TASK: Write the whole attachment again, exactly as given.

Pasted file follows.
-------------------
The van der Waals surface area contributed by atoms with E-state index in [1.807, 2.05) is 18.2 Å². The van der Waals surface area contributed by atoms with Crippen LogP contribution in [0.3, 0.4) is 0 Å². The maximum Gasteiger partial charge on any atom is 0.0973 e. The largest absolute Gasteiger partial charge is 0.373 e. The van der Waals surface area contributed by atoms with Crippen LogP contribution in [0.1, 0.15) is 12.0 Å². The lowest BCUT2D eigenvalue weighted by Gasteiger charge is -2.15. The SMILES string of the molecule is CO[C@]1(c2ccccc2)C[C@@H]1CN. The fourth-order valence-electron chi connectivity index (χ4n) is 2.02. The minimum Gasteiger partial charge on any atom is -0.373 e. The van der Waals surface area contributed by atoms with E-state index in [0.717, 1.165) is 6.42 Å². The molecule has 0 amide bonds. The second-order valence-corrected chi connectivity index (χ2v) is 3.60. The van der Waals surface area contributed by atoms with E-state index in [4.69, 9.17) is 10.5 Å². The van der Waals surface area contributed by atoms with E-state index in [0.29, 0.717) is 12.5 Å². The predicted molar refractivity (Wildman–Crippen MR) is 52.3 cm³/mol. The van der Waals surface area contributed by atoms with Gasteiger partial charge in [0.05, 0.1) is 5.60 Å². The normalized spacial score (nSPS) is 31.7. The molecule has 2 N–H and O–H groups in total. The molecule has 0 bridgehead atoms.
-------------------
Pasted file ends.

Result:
The van der Waals surface area contributed by atoms with E-state index in [1.807, 2.05) is 18.2 Å². The van der Waals surface area contributed by atoms with Crippen LogP contribution in [0.3, 0.4) is 0 Å². The maximum Gasteiger partial charge on any atom is 0.0973 e. The largest absolute Gasteiger partial charge is 0.373 e. The van der Waals surface area contributed by atoms with Crippen LogP contribution in [0.1, 0.15) is 12.0 Å². The lowest BCUT2D eigenvalue weighted by Gasteiger charge is -2.15. The SMILES string of the molecule is CO[C@]1(c2ccccc2)C[C@@H]1CN. The fourth-order valence-electron chi connectivity index (χ4n) is 2.02. The minimum Gasteiger partial charge on any atom is -0.373 e. The van der Waals surface area contributed by atoms with E-state index in [0.717, 1.165) is 6.42 Å². The molecule has 0 amide bonds. The second-order valence-corrected chi connectivity index (χ2v) is 3.60. The van der Waals surface area contributed by atoms with E-state index in [4.69, 9.17) is 10.5 Å². The van der Waals surface area contributed by atoms with E-state index in [0.29, 0.717) is 12.5 Å². The predicted molar refractivity (Wildman–Crippen MR) is 52.3 cm³/mol. The van der Waals surface area contributed by atoms with Gasteiger partial charge in [0.05, 0.1) is 5.60 Å². The normalized spacial score (nSPS) is 31.7. The molecule has 2 N–H and O–H groups in total. The molecule has 0 bridgehead atoms.